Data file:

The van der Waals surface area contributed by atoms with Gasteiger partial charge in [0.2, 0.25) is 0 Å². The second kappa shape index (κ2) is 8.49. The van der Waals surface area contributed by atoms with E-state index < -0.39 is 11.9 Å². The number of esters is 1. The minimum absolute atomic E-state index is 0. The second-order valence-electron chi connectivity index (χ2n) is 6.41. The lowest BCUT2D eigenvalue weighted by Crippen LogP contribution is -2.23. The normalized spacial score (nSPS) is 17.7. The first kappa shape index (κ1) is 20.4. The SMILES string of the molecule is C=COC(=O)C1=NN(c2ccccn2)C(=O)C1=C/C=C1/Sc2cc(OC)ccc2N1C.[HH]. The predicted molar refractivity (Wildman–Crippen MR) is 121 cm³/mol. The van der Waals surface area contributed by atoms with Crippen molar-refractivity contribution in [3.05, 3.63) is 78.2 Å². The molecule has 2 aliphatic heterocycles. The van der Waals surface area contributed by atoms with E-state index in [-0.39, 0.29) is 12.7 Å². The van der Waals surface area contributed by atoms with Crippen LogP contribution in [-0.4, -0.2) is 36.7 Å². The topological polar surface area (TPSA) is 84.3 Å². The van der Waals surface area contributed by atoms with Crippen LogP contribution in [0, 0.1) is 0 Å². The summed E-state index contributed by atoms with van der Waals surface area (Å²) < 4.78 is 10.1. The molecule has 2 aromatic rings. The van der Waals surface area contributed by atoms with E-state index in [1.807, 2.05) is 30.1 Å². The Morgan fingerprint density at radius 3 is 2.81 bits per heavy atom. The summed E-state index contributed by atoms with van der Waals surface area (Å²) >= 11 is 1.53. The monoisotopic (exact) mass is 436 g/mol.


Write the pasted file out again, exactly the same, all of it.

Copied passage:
The van der Waals surface area contributed by atoms with Gasteiger partial charge in [0.2, 0.25) is 0 Å². The second kappa shape index (κ2) is 8.49. The van der Waals surface area contributed by atoms with E-state index < -0.39 is 11.9 Å². The number of esters is 1. The minimum absolute atomic E-state index is 0. The second-order valence-electron chi connectivity index (χ2n) is 6.41. The lowest BCUT2D eigenvalue weighted by Crippen LogP contribution is -2.23. The normalized spacial score (nSPS) is 17.7. The first kappa shape index (κ1) is 20.4. The SMILES string of the molecule is C=COC(=O)C1=NN(c2ccccn2)C(=O)C1=C/C=C1/Sc2cc(OC)ccc2N1C.[HH]. The predicted molar refractivity (Wildman–Crippen MR) is 121 cm³/mol. The van der Waals surface area contributed by atoms with Crippen molar-refractivity contribution in [3.05, 3.63) is 78.2 Å². The molecule has 2 aliphatic heterocycles. The van der Waals surface area contributed by atoms with E-state index in [-0.39, 0.29) is 12.7 Å². The van der Waals surface area contributed by atoms with Crippen LogP contribution in [-0.4, -0.2) is 36.7 Å². The topological polar surface area (TPSA) is 84.3 Å². The van der Waals surface area contributed by atoms with Crippen LogP contribution in [0, 0.1) is 0 Å². The summed E-state index contributed by atoms with van der Waals surface area (Å²) < 4.78 is 10.1. The molecule has 2 aromatic rings. The van der Waals surface area contributed by atoms with E-state index in [1.807, 2.05) is 30.1 Å². The Morgan fingerprint density at radius 3 is 2.81 bits per heavy atom. The summed E-state index contributed by atoms with van der Waals surface area (Å²) >= 11 is 1.53. The monoisotopic (exact) mass is 436 g/mol.